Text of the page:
How do you feel when social anxiety hits? Like a cornered weasel? More frozen than Bernie Madoff's bank account? Or maybe your brain simply gives you a big ol' NOPE. 

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Here's a crazy idea: what if when you felt a little surge of anxiety and felt that urge to hide, INSTEAD you took a deep breath and gave it a shot anyway? What if you took the "nope" as a sign to try that very thing? Then, rather than "nope," you could feel proud of yourself and have an internal celebration.

 Illustrations by  Gemma Correll  (whose wonderful work also appears in  How to Be Yourself )

Illustrations by Gemma Correll (whose wonderful work also appears in How to Be Yourself)

I know, I know...that sounds ridiculous. Hear me out. 

Part of rising above social anxiety is to inch your way into the pool. To go forth and do, slowly and safely, the very things you thought you couldn't do.

With that, I invite you to try your own Mountains to Molehills Challenge. I came up with a GINORMOUS list of things that strike fear in the socially anxious heart.

Here's the idea: scroll through and choose just THREE things that strike a chord with you. Then, when you're feeling a little curious and a little brave, try one out. 

Even if you choose something small to start (which you should--remember, we're inching into the pool here), it will feel like a MOUNTAIN at first. But use one of the tools in the 7-day course on how to challenge your social anxiety (sign up at the bottom of any page of the site). You can turn your attention inside out, give yourself a break from perfectionism, remember how you feel isn't how you look, and drop your safety behaviors--the life preservers that hold you underwater. Then give your mountain a shot. The first time is the hardest, but do it a few times and, to your surprise, it will feel like a MOLEHILL.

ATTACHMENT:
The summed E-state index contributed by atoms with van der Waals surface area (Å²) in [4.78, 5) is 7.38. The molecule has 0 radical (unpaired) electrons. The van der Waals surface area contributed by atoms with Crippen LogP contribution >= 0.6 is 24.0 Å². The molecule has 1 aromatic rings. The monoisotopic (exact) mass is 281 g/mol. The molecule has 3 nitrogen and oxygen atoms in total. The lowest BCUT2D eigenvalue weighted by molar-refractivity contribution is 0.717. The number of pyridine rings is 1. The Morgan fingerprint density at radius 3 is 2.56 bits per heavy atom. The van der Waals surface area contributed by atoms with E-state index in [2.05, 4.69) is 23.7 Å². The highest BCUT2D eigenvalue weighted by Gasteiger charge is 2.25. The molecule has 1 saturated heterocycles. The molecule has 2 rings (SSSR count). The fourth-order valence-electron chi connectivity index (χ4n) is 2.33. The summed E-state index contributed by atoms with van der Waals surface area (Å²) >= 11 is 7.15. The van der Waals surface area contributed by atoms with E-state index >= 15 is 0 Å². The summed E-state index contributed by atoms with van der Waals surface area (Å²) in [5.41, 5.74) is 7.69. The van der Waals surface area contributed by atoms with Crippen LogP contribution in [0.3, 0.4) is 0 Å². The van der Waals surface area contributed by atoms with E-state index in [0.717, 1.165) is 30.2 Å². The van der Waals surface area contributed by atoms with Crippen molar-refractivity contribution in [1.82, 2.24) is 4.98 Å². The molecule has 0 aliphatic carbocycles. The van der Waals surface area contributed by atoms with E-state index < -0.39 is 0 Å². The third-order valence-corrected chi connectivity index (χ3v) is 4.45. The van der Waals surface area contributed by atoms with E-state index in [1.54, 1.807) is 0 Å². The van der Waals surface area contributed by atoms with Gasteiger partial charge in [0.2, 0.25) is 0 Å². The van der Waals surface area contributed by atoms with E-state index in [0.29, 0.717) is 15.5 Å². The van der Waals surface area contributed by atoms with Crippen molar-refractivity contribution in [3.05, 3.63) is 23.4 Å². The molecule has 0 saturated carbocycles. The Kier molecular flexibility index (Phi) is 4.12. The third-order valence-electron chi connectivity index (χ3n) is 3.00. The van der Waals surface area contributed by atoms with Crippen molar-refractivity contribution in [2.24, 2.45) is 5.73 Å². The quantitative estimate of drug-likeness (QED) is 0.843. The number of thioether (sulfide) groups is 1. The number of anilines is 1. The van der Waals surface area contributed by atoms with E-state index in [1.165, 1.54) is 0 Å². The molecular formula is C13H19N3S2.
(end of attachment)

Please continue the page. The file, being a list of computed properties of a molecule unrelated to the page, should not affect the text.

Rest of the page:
Then, do it again, until you've conquered three mountains. In my experience, three conquered mountains is enough for your brain to start absorbing the message, "Huh, maybe I CAN do this stuff."

If you think of other examples--and there are zillions--tell me about them at ellen [at] ellenhendriksen [dot] com. I'll add them to the list so we can all be inspired!

THE MOUNTAINS TO MOLEHILLS CHALLENGE

CHOOSE THREE

INITIATING OR JOINING

  • Walk over to your co-worker’s office, cube, etc. to talk instead of emailing them
  • Give your opinion or a suggestion in a meeting (the earlier, the easier--it’s hard to break in after 59 minutes of silence)
  • Initiate a conversation with a co-worker you don’t know well. It doesn’t have to be deep: ask them how their weekend was or tell them you like their shoes.
  • Introduce yourself to a co-worker you often see but don’t really talk to: “I see you around all the time but we haven’t properly met--I’m Ellen.” They’ll feel relieved, I guarantee.